While the uranium sector has the potential for the largest price growth, the stock universe is relatively narrow, and most names have already moved up (except Kazatomprom). It does not mean there are no good stocks, but one has to be more careful in understanding the assets, what the current market valuation implies in terms of future prices, management background and other factors.

I have owned Glencore since mid-2021, mainly because it is one of the world’s largest and lowest-cost suppliers of copper. Besides, it was executing a counter-cyclical strategy about coal. Its large trading business is also unique. The company is taking advantage of price arbitrage rather than making direct market bets. Since 2008, the company has never lost money in its trading operations, generating an average of $2.5-3bn EBIT. It earned a record $6.4bn in 2022, and its lowest EBIT was $1.6bn in 2009.

Its trading business benefits from increased volatility, usually during significant dislocations. In a way, it provides a good hedge against falling commodity prices.

Glencore’s coal business is an important source of cash. The company has been focusing on deleveraging and streamlining its operations, benefiting shareholders. However, my concern now is management’s interest in M&A deals, especially its latest approach to the Canadian copper producer Teck Resources.

I am not panicking yet because I see a strong incentive for its executives to focus on shareholder value. The previous CEO, Ivan Glasenberg, remains the largest shareholder with a 9.6% interest in the company. Its current CEO, Gary Nagle, receives compensation that is significantly dependent on Glencore’s share price performance. He also owns 2 million shares in the company ($12 million).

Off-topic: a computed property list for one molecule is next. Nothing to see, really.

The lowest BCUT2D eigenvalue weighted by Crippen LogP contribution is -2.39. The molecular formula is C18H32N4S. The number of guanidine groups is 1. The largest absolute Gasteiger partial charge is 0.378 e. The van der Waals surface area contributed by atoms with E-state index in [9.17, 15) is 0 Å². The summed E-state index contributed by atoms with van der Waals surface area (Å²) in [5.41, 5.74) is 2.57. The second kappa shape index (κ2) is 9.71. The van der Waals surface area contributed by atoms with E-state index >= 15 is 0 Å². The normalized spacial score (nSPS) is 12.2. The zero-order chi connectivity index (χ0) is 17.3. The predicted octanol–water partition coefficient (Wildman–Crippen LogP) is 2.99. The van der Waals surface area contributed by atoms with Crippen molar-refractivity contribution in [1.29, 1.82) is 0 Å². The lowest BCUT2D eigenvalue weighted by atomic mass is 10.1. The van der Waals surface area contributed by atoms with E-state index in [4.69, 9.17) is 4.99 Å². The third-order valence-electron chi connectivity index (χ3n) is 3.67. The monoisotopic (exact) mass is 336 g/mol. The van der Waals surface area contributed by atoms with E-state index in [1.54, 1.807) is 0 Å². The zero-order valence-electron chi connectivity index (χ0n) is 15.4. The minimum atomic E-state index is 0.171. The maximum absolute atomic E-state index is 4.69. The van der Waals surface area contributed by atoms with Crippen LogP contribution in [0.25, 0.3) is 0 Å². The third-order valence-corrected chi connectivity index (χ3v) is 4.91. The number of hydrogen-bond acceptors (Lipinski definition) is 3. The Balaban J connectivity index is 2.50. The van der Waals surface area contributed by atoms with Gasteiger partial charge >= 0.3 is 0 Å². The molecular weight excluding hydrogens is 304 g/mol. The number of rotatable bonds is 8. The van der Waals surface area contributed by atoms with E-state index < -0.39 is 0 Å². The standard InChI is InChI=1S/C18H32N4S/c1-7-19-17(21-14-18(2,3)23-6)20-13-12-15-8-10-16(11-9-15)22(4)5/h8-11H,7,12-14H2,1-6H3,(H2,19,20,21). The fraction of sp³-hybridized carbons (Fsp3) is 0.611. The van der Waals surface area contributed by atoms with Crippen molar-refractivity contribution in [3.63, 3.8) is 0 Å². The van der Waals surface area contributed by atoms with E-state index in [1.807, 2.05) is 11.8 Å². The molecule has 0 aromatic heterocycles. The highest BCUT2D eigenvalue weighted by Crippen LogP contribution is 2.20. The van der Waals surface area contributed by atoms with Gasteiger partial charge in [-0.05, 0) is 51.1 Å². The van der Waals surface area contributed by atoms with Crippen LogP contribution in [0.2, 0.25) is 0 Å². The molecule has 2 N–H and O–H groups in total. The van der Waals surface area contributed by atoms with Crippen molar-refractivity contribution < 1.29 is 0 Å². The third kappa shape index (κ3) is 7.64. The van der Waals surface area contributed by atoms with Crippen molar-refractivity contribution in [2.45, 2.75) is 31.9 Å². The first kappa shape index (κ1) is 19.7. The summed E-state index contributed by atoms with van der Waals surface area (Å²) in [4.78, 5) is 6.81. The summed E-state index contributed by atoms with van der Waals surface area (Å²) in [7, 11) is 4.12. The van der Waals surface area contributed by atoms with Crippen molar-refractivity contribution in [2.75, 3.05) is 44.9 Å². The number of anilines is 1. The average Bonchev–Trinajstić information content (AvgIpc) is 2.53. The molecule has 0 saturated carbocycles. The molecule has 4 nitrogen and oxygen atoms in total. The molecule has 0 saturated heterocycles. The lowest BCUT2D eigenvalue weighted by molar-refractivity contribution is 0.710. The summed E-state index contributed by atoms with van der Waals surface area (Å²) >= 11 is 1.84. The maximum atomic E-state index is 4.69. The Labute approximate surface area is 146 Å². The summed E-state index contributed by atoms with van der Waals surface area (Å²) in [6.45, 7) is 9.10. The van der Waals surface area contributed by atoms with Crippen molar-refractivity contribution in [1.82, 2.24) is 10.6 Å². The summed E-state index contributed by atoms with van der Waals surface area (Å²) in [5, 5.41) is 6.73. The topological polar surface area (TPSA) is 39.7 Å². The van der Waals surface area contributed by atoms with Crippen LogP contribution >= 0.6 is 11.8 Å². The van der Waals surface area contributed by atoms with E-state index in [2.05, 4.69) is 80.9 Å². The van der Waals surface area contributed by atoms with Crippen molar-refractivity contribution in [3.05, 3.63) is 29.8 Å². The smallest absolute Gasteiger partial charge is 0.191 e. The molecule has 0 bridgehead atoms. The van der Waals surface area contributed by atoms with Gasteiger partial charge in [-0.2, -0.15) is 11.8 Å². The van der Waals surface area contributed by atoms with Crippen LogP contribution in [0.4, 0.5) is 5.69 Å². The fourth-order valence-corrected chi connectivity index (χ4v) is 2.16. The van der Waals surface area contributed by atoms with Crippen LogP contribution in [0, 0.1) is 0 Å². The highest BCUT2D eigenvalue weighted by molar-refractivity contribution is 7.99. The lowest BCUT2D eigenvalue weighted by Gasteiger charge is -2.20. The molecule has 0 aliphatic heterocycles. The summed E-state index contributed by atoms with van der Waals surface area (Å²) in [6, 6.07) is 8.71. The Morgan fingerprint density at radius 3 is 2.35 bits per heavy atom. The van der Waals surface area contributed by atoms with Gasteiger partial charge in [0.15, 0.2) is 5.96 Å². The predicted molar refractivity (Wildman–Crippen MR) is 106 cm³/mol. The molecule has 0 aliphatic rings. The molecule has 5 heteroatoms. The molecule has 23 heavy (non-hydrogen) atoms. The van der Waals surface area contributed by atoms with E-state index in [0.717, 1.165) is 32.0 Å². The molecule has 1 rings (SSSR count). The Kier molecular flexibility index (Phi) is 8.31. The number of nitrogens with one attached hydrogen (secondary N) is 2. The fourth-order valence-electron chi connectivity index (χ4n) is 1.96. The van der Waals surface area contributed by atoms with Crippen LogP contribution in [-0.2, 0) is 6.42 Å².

The company has also introduced a new capital allocation policy with a net debt ceiling of $16bn. Shareholder distributions are made of a $1bn fixed payout from the Marketing segment and 25% of Industrial FCF with additional bonuses and buybacks out of funds not needed in the business. The company is distributing $7.1bn of cash to shareholders in 2023 through regular ($5.1bn), top-up dividends ($0.5bn) and a $1.5bn buyback. This implies a 9.5% shareholder yield.

I have owned CNX since 2021.

I purchased Kistos in June 2023.

I also purchased a small amount of Occidental shares in the past two weeks. This is a straightforward thesis. The company is relatively cheap (at about 10x PE). It has a ‘permanent’ shareholder, Warren Buffett’s Berkshire Hathaway (over 25% stake), who will likely buy more shares over time. Occidental started a buyback programme last year that I expect to grow as they pay back preferred shares issued to finance the previous acquisition (Anadarko).

I am sure there are better companies out there in both the commodities sector and the broader market. I plan to look for more interesting opportunities.

The main message of today’s article is that three primary factors could lead to solid returns for investors in natural resources. Just like globalisation and the rise of China delivered multifold gains for commodities in the decade that followed the 2000 bubble, ESG, energy transition, and capital discipline provide strong conditions for value creation in this sector in the current decade.